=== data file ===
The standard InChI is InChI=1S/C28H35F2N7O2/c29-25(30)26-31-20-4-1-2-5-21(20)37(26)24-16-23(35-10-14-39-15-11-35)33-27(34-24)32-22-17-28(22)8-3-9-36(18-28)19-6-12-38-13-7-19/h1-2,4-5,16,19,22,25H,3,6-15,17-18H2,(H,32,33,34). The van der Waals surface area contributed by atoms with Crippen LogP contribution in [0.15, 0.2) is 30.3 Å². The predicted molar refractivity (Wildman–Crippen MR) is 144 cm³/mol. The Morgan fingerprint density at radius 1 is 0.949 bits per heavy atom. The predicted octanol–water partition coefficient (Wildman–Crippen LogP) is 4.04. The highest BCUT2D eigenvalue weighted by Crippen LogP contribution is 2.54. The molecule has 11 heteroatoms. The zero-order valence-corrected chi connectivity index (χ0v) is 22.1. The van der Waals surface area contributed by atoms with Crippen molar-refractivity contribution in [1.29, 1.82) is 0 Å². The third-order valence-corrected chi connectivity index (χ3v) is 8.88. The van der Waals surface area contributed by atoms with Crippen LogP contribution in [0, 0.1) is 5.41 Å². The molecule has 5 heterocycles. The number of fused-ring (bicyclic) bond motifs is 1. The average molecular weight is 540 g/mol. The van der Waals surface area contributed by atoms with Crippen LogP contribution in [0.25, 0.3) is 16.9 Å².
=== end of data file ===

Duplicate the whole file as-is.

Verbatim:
The standard InChI is InChI=1S/C28H35F2N7O2/c29-25(30)26-31-20-4-1-2-5-21(20)37(26)24-16-23(35-10-14-39-15-11-35)33-27(34-24)32-22-17-28(22)8-3-9-36(18-28)19-6-12-38-13-7-19/h1-2,4-5,16,19,22,25H,3,6-15,17-18H2,(H,32,33,34). The van der Waals surface area contributed by atoms with Crippen LogP contribution in [0.15, 0.2) is 30.3 Å². The predicted molar refractivity (Wildman–Crippen MR) is 144 cm³/mol. The Morgan fingerprint density at radius 1 is 0.949 bits per heavy atom. The predicted octanol–water partition coefficient (Wildman–Crippen LogP) is 4.04. The highest BCUT2D eigenvalue weighted by Crippen LogP contribution is 2.54. The molecule has 11 heteroatoms. The zero-order valence-corrected chi connectivity index (χ0v) is 22.1. The van der Waals surface area contributed by atoms with Crippen molar-refractivity contribution in [1.29, 1.82) is 0 Å². The third-order valence-corrected chi connectivity index (χ3v) is 8.88. The van der Waals surface area contributed by atoms with Crippen LogP contribution in [0, 0.1) is 5.41 Å². The molecule has 5 heterocycles. The number of fused-ring (bicyclic) bond motifs is 1. The average molecular weight is 540 g/mol. The van der Waals surface area contributed by atoms with Crippen LogP contribution in [0.25, 0.3) is 16.9 Å².